Edu.net builds upon, and extends, a series of research studies of education policy networks and global policy mobilities. It draws on comprehensive data resulting from a Leverhulme Trust research study focused on Africa, and a study funded by the British Academy focused on India, which explored the way in which global actors and organisations bring policy ideas to bear and are joined up in a global education policy network.
This timely and cutting-edge new work develops concepts, analyses and methods deployed in Education Plc (2008), Networks, New Governance and Education (2012) and Global Education Inc. (2012). The research is framed by an elaboration of Network Ethnography, an innovative method of policy research.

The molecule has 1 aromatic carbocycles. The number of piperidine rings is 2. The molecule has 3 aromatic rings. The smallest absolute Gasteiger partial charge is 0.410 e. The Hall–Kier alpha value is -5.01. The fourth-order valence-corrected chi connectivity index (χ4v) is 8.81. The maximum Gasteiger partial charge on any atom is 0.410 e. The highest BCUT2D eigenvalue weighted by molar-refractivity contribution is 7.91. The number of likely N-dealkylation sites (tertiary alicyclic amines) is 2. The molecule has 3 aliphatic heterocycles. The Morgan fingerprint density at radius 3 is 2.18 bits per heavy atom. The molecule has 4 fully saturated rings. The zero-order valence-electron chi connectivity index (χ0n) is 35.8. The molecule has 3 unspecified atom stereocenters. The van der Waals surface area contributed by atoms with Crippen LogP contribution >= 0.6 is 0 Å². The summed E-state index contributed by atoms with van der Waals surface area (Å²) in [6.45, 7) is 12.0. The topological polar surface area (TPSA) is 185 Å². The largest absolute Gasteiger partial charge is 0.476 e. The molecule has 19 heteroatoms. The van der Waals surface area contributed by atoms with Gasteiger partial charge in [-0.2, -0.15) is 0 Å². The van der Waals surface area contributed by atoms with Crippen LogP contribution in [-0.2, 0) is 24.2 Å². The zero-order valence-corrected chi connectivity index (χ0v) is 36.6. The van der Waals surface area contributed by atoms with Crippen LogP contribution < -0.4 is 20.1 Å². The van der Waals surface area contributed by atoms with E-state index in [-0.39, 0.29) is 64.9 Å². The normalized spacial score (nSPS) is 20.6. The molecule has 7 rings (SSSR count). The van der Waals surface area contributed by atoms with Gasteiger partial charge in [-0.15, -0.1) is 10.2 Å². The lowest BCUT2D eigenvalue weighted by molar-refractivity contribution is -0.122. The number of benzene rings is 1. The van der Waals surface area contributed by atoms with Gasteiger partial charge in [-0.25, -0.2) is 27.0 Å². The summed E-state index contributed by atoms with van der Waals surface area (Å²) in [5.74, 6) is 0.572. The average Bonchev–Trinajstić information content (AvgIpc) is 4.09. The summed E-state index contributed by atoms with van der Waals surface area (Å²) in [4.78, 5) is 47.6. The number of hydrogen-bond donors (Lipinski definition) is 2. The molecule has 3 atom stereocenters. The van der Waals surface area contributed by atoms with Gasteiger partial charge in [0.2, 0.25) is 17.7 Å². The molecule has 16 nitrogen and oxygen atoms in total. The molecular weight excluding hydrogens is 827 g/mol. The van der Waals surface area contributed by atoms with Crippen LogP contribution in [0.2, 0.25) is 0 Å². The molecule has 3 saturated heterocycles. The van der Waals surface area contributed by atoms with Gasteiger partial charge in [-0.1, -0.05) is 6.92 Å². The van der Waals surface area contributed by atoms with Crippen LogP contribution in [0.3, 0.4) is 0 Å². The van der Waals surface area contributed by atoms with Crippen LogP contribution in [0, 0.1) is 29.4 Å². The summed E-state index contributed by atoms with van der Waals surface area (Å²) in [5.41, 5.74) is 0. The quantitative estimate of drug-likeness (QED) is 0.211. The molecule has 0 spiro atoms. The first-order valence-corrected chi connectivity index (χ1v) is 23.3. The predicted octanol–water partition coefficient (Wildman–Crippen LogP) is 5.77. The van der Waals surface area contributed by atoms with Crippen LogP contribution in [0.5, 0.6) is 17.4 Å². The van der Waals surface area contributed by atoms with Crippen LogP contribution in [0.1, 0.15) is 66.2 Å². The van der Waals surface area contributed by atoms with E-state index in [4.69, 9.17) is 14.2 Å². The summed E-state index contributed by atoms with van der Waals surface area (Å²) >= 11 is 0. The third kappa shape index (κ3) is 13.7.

Edu.net presents the substantive findings of the authors’ research by focusing on various kinds of policy movement – people, ideas, practices, methods, money. The book is about both global education policy and ways of researching policy in a global setting. It is an essential read for policy analysts, educational academic researchers and postgraduate education students alike.
Table of Contents
1. Networks, globalisation and policy mobility 2. Network ethnography and ‘following policy’ 3. Following people, the life, the biography 4. Following things – the mobilisation of global forms 5. Following the money 6. Following the plot, the story, the narrative 7. Following Reform Appendix
Stephen J Ball is Distinguished Service Professor of Sociology of Education at the Institute of Education, University College London.
Carolina Junemann is a researcher at the Institute of Education, University College London.
Diego Santori is a senior lecturer in Education Studies at the University of Roehampton.